By Molly Cataldo

Special to the Herald Review

Do you have a monthly budget?  If not, you’re not alone. Budgeting has gotten a bad rap through the years. Many people look at a budget as something that shows you what you don’t have to spend.

The reality is, a simple budget can be very empowering and make your life much easier as well as giving you peace of mind. Since the New Year is almost here, it’s the perfect time to develop a budget.

It can seem like a daunting task, but it’s really quite simple.

You don’t need fancy spreadsheets or software programs (although if you’re good at that, it can make it easier).

Start by listing all your monthly income. If your income varies, use an average. After that, list all the payments you have to make each month (mortgage/rent, insurance, groceries, car payments, phone, utilities, student loans, etc.). Subtract your total payments from your income. Since many people spend what they earn each month, you may not have much left.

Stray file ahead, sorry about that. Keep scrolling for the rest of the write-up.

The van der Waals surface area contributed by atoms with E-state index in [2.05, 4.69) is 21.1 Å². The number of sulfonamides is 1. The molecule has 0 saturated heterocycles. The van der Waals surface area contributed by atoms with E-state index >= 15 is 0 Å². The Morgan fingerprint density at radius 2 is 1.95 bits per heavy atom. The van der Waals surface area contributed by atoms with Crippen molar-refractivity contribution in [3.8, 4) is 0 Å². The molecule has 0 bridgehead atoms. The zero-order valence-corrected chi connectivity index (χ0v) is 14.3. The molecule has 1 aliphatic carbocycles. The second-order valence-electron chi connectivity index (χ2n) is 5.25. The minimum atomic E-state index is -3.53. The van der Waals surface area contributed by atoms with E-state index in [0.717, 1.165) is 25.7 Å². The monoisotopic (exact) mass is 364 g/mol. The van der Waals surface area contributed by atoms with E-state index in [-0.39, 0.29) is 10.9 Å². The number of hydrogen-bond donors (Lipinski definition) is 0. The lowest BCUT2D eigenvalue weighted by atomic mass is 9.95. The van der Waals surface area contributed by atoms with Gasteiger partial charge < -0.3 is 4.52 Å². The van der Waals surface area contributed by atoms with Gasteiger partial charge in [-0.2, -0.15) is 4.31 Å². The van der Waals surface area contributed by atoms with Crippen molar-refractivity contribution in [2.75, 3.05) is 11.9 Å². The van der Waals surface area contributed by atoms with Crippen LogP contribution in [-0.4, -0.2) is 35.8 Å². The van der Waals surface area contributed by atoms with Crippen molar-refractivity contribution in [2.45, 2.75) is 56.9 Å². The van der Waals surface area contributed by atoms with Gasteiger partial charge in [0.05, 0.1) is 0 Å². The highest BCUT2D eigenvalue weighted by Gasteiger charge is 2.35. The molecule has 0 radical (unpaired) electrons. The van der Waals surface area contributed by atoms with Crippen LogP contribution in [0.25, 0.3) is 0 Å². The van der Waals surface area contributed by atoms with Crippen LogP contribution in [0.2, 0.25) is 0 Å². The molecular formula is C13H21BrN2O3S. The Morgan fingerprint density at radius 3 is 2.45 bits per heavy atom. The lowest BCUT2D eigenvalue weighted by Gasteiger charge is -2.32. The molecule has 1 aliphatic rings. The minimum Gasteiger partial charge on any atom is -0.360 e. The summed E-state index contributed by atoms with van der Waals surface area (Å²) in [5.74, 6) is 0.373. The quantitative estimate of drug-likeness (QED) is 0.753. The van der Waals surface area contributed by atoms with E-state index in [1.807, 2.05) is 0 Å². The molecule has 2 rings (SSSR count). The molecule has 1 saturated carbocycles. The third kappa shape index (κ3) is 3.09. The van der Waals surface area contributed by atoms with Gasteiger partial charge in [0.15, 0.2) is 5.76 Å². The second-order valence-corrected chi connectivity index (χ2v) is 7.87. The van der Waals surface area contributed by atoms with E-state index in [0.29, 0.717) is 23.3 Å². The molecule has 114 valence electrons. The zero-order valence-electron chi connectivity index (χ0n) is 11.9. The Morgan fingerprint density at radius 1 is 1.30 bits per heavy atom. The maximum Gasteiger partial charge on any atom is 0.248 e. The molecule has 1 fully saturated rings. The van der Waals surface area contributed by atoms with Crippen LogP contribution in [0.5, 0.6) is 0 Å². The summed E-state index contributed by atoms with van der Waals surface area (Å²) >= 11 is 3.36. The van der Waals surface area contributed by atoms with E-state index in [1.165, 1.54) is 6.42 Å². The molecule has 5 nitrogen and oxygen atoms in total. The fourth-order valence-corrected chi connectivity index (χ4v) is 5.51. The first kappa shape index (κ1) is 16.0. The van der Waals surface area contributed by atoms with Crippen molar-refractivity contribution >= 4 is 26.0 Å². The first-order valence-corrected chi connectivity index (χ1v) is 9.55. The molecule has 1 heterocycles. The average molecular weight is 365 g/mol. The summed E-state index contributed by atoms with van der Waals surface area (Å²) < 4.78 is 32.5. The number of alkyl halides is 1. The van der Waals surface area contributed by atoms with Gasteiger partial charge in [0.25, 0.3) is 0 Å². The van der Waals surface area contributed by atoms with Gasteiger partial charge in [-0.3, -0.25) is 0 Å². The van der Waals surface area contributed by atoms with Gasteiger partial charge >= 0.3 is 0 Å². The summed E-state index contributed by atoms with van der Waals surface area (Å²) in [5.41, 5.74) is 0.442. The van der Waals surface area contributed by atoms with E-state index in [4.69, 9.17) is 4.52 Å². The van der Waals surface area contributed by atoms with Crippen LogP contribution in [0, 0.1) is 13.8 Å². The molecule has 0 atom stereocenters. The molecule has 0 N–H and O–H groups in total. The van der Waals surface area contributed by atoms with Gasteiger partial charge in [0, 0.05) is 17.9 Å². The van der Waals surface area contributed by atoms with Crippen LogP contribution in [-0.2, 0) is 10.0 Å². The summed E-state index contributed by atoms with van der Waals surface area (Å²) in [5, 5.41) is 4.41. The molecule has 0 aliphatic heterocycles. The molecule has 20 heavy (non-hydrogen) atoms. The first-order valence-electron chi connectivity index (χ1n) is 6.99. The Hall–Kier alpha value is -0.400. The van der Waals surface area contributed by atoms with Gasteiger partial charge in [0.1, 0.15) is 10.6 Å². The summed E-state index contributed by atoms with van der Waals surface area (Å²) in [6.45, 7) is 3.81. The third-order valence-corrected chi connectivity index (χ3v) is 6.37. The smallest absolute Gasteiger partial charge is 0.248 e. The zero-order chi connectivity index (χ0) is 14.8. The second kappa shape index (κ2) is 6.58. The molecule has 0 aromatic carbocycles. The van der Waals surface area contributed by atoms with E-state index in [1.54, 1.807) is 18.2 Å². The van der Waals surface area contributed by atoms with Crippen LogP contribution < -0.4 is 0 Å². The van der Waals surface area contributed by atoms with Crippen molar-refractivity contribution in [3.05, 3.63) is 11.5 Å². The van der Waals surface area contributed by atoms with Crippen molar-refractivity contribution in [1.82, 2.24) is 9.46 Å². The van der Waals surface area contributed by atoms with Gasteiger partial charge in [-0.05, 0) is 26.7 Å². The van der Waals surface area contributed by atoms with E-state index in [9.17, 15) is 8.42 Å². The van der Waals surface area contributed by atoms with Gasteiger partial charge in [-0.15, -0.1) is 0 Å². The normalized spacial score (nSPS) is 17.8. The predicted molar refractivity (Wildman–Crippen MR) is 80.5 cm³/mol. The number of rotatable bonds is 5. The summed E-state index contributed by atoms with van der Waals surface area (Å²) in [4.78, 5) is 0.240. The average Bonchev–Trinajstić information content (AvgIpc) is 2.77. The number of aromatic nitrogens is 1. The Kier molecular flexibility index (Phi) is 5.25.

If you don’t have money left, it’s time to take a look at what payments you can reduce or eliminate.

For example: Do you really need a big cable/internet/phone package? Can you downsize it just a bit or eliminate it altogether? Do you eat out for dinner because you haven’t gone grocery shopping? That really adds up.

Then there’s the mindless spending; buying a specialty coffee every day, eating lunch out several times a week or buying lottery tickets. All of this adds up, so look at what you can change, eliminate or reduce. You’ll be surprised at how much money you can “find” in your budget.

Don’t forget to consider debt.

Be sure to meet with your banker to take a look and see where you might save. For instance, if you have a mortgage, can it be refinanced at a lower rate?  If you have high interest rate credit cards you might look at switching to a lower cost card.

And, if you’re not already doing so, be sure to save money every month. Building up a cushion for the day when your car’s water pump fails or you have a medical emergency, can provide great peace of mind and help you steer clear of taking on unplanned debt.

If you need help understanding your budget, or getting a handle on your debt, be sure to talk with your banker.

We want you to be a good money manager and budgeting is the first step.

Molly Cataldo is branch manager, and assistant vice president of Citizens Bank of Evart